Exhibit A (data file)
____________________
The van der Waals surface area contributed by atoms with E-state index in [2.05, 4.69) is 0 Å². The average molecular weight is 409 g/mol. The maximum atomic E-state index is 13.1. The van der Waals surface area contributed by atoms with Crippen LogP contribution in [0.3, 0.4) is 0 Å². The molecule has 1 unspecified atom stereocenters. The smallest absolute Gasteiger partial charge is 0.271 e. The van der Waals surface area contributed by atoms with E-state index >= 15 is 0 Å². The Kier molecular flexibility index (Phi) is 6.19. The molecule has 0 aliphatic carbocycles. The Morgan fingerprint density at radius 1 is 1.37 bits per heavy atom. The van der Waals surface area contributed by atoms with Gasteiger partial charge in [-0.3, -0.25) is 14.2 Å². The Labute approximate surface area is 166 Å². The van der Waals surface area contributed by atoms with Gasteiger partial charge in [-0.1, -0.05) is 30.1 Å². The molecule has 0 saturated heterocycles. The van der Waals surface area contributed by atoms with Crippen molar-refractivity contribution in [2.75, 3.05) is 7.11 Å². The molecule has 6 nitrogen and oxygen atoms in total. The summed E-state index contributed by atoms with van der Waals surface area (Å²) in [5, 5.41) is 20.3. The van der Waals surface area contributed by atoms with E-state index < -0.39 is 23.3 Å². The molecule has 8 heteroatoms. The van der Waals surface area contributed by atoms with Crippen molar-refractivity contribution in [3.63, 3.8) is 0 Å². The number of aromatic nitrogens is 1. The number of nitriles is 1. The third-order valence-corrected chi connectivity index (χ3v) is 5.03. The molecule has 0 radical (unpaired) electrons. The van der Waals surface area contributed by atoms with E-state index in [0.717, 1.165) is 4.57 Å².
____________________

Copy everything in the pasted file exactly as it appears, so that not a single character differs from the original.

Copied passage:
The van der Waals surface area contributed by atoms with E-state index in [2.05, 4.69) is 0 Å². The average molecular weight is 409 g/mol. The maximum atomic E-state index is 13.1. The van der Waals surface area contributed by atoms with Crippen LogP contribution in [0.3, 0.4) is 0 Å². The molecule has 1 unspecified atom stereocenters. The smallest absolute Gasteiger partial charge is 0.271 e. The van der Waals surface area contributed by atoms with E-state index >= 15 is 0 Å². The Kier molecular flexibility index (Phi) is 6.19. The molecule has 0 aliphatic carbocycles. The Morgan fingerprint density at radius 1 is 1.37 bits per heavy atom. The van der Waals surface area contributed by atoms with Gasteiger partial charge in [-0.3, -0.25) is 14.2 Å². The Labute approximate surface area is 166 Å². The van der Waals surface area contributed by atoms with Gasteiger partial charge in [-0.1, -0.05) is 30.1 Å². The molecule has 0 saturated heterocycles. The van der Waals surface area contributed by atoms with Crippen molar-refractivity contribution in [2.75, 3.05) is 7.11 Å². The molecule has 6 nitrogen and oxygen atoms in total. The summed E-state index contributed by atoms with van der Waals surface area (Å²) in [5, 5.41) is 20.3. The van der Waals surface area contributed by atoms with E-state index < -0.39 is 23.3 Å². The molecule has 8 heteroatoms. The van der Waals surface area contributed by atoms with Crippen molar-refractivity contribution in [3.63, 3.8) is 0 Å². The number of aromatic nitrogens is 1. The number of nitriles is 1. The third-order valence-corrected chi connectivity index (χ3v) is 5.03. The molecule has 0 radical (unpaired) electrons. The van der Waals surface area contributed by atoms with E-state index in [0.717, 1.165) is 4.57 Å².